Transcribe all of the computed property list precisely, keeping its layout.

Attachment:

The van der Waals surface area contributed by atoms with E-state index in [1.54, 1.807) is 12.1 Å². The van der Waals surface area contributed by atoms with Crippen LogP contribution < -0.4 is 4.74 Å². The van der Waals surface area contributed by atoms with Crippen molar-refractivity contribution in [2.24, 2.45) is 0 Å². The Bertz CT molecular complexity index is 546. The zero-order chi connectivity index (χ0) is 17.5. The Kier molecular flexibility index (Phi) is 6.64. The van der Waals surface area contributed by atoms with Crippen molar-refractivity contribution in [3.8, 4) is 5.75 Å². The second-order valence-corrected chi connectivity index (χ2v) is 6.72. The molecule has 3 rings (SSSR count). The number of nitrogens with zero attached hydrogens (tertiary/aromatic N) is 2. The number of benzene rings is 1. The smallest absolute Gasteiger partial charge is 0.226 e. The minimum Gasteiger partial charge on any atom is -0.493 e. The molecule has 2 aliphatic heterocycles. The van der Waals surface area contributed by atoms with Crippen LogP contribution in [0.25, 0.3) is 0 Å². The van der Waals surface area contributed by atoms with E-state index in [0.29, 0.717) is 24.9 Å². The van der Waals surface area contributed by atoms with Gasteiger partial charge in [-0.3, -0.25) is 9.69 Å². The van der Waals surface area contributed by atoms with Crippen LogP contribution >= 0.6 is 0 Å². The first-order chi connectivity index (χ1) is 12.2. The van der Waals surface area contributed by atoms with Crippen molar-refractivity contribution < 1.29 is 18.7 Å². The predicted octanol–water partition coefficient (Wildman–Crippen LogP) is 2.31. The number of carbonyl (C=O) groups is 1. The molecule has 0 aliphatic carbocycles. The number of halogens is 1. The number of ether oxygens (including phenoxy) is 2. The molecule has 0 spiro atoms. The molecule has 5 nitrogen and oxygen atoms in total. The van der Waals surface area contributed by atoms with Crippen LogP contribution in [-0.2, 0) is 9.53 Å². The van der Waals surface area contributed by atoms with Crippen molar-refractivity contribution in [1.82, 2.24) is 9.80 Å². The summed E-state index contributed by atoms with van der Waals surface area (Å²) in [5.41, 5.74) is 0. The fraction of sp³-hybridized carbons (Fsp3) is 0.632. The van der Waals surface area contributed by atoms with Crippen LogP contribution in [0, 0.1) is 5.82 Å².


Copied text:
The van der Waals surface area contributed by atoms with E-state index in [1.54, 1.807) is 12.1 Å². The van der Waals surface area contributed by atoms with Crippen LogP contribution < -0.4 is 4.74 Å². The van der Waals surface area contributed by atoms with Crippen molar-refractivity contribution in [2.24, 2.45) is 0 Å². The Bertz CT molecular complexity index is 546. The zero-order chi connectivity index (χ0) is 17.5. The Kier molecular flexibility index (Phi) is 6.64. The van der Waals surface area contributed by atoms with Crippen molar-refractivity contribution in [3.8, 4) is 5.75 Å². The second-order valence-corrected chi connectivity index (χ2v) is 6.72. The molecule has 3 rings (SSSR count). The number of nitrogens with zero attached hydrogens (tertiary/aromatic N) is 2. The number of benzene rings is 1. The smallest absolute Gasteiger partial charge is 0.226 e. The minimum Gasteiger partial charge on any atom is -0.493 e. The molecule has 2 aliphatic heterocycles. The van der Waals surface area contributed by atoms with Crippen LogP contribution in [0.25, 0.3) is 0 Å². The van der Waals surface area contributed by atoms with E-state index in [0.29, 0.717) is 24.9 Å². The van der Waals surface area contributed by atoms with Gasteiger partial charge in [-0.3, -0.25) is 9.69 Å². The van der Waals surface area contributed by atoms with Crippen LogP contribution >= 0.6 is 0 Å². The first-order chi connectivity index (χ1) is 12.2. The van der Waals surface area contributed by atoms with Crippen molar-refractivity contribution < 1.29 is 18.7 Å². The predicted octanol–water partition coefficient (Wildman–Crippen LogP) is 2.31. The number of carbonyl (C=O) groups is 1. The molecule has 0 aliphatic carbocycles. The number of halogens is 1. The number of ether oxygens (including phenoxy) is 2. The molecule has 0 spiro atoms. The molecule has 5 nitrogen and oxygen atoms in total. The van der Waals surface area contributed by atoms with Crippen LogP contribution in [-0.2, 0) is 9.53 Å². The van der Waals surface area contributed by atoms with Crippen molar-refractivity contribution in [1.82, 2.24) is 9.80 Å². The summed E-state index contributed by atoms with van der Waals surface area (Å²) in [5.41, 5.74) is 0. The fraction of sp³-hybridized carbons (Fsp3) is 0.632. The van der Waals surface area contributed by atoms with Crippen LogP contribution in [0, 0.1) is 5.82 Å².